Table 1. Chemical analysis of pozzolans and hydrated lime samples.

Table 2. Chemical analysis of some geopolymer’s raw materials [11,12,14].

tion temperature of kaolinite, with the maximum being at 700˚C; Kamseu et al. [14] and Lemougna et al. [11] used volcanic ash (sample III and IV in Table 2) and (sample V in Table 2) respectively and concluded that, glassy and deshydroxylated aluminosilicates which characterize volcanic ash can be dissolved in alkaline solution into silicate and alumino-silicate monomers prior to polycondensation into geopolymers structural materials. Dissolution and hardening time can be longer compared to metakaolin geopolymers but thermal curing between 200˚C and 400˚C can be applied as an activation factor. The good densification behavior, good mechanical properties and lower porosity of volcanic based geopolymers indicated that these materials can be suitable for building application. When sodium hydroxide as the sole alkaline solution is used as the activator, the result showed that this low-energy geopolymerization can synthesize these natural pozzolanic raw materials into viable products with properties suitable for building and low-grade refractory applications. The chemical composition of raw materials used by these various authors is shown in Table 2.

3.2. Mineralogical Analysis

The XRD patterns of the volcanic scoria are shown in Figure 1. The result indicated the presence of anorthite (CaAl2Si2O8), diopside (CaMg(SiO3)2), plagioclase which is a mixture of anorthite and albite (NaAlSi3O8), enstatite (MgxFe2−x Si2O6) and quartz (SiO2). Most scoria have no quartz, but according to Dron et al. [23], the absence of quartz in some natural pozzolans is due to the fact that the total silica of sialic phases is in deficit compared to the composition of feldspars (except in special case where it would be in the exact ratio). The absence of quartz indicates the presence of feldspathoids which are silicates close to feldspars but containing less silica. Therefore, the coexistence of these minerals with free silica (quartz) is impossible. The detection of quartz in the scoria studied excluded the presence of feldspathoids like leucite, pollicite, analcime, sodalite, etc. and confirmed the presence of the mineral phases found in samples. The profile of the base of the XRD patterns of volcanic scoria indicated the presence of a considerable amount of glassy phase in samples. From the work of Millet et al. [27] concerning natural pozzolans, it has been noted that the surface of the diffraction band due to the presence of glass in scoria is directly proportional to the quantity of glassy phase in samples. The rapid cooling of magma in the atmosphere during volcanic eruption is at the origin of the glassy phase in scoria. Millet et al. [27] have also demonstrated that, the glassy phase content of natural pozzolans is related to the content of SiO2 and CaO in samples. When the difference between SiO2 and CaO content is below 34%, pozzolans would not include the glassy phase. After calculating this difference for the three samples of volcanic scoria using the data in Table 1, we obtained 39.13%, 35.46% and 36.6% for FVS1, FVS2 and DVS respectively. This is a confirmation of the presence of the glassy phase in volcanic pozzolans studied. The presence of that glassy phase would play a major role in the reactivity of the scoria sample in the presence of Ca(OH)2 and water to form pozzolanic binders or in the presence of NaOH or KaOH and water to form geopolymers. Figures 2 and 3 indicated the presence of kaolinite, quartz and hematite as major minerals in the raw material of TAC; kaolinite, illite, quartz and anatase are the major minerals present in the raw material of MK respectively. When the clay samples were activated at 750˚C, the kaolinite crystal structure was transformed into an amorphous state not detectable by X-rays. It is for this reason that the peak of kaolinite is absent on XRD patterns of TAC and MK in Figures 2 and 3. More noticeable, the kaolinite peak around two theta = 12.29˚ no longer exist. The total transformation of the kaolinite of TAC and MK in an amorphous state was confirmed by DTA-TG analysis of samples in Figure 4 in which no thermal reaction was observed in samples up to 900˚C, except the transformation of quartz α to quartz β shown by TAC at about 600˚C. The quartz present in theses samples is not reactive but, it will play a filler role in the cement matrix obtained from the pozzolanic or the polymerization reactions by reinforcing the strength, the durability and the resistance to chemical attacks of the cement matrix [14,28]. Figure 5 indicated that, sample SL is consisted essentially with Ca(OH)2 and quartz is present as impurity.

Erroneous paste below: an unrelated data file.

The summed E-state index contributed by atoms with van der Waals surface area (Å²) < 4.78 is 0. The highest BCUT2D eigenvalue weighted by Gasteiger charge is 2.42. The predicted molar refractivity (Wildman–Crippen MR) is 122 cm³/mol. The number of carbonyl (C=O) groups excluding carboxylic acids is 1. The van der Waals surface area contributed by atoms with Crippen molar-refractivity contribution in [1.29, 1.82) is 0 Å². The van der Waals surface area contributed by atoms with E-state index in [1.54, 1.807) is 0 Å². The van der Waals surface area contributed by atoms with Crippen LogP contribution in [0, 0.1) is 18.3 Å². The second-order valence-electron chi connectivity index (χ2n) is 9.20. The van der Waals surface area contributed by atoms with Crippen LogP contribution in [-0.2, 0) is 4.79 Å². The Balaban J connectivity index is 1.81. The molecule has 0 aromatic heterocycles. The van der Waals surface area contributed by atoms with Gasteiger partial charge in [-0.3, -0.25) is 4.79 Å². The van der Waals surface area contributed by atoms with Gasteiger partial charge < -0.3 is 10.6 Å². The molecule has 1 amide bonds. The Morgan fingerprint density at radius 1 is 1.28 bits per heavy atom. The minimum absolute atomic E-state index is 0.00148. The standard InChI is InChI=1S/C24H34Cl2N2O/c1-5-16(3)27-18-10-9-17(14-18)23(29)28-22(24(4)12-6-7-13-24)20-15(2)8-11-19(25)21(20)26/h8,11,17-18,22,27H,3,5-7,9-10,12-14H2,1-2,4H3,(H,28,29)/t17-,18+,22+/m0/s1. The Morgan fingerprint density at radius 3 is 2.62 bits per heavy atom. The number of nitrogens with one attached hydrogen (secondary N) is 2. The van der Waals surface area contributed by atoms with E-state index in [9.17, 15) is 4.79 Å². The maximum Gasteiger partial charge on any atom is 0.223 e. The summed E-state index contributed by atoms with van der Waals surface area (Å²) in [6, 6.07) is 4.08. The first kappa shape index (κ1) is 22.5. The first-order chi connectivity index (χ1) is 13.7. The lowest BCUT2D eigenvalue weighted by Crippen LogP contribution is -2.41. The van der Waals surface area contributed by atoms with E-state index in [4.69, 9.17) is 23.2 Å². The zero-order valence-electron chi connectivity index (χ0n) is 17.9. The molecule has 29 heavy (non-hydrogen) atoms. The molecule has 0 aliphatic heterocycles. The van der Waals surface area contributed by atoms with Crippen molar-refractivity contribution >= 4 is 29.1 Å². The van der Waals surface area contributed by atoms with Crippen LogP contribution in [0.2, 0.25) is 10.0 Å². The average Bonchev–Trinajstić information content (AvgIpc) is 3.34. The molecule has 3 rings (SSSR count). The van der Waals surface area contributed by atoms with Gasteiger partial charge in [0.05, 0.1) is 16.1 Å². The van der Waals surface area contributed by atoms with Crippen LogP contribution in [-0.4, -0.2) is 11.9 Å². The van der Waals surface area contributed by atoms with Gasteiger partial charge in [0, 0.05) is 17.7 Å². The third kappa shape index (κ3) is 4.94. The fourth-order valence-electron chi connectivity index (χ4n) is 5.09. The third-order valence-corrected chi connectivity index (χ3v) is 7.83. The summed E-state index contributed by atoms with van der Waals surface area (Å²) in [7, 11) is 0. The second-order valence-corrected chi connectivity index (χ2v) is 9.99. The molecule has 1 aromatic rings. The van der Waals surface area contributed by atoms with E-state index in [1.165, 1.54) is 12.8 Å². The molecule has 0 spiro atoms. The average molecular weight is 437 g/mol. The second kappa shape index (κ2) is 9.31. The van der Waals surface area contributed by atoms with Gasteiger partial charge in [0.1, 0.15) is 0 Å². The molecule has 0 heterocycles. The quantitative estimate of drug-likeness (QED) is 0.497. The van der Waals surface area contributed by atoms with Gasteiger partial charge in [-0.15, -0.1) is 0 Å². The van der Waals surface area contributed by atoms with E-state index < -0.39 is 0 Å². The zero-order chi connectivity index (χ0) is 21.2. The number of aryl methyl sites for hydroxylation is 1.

3.3. Specific Surface, Absolute Densities and Granulometry

Table 3 indicates the specific surfaces and absolute densities of samples. Compared to clay pozzolans, volcanic pozzolans are samples with lower specific surfaces, less than the general specific BET surface of Portland cement

Figure 1. XRD patterns of volcanic pozzolans: a—anorthite, d—diopside, e—enstatite, p—plagioclase, q—quartz, 1—FVS1, 2—FVS2, 3—DVS.

Figure 2. XRD patterns of TAC and its raw clay.

Figure 3. XRD patterns of MK and its raw kaolin.

Figure 4. DTA-TG thermograms of TAC and MK.

Figure 5. XRD patterns of SL.

Table 3. BET specific surfaces and absolute densities of pozzolans samples.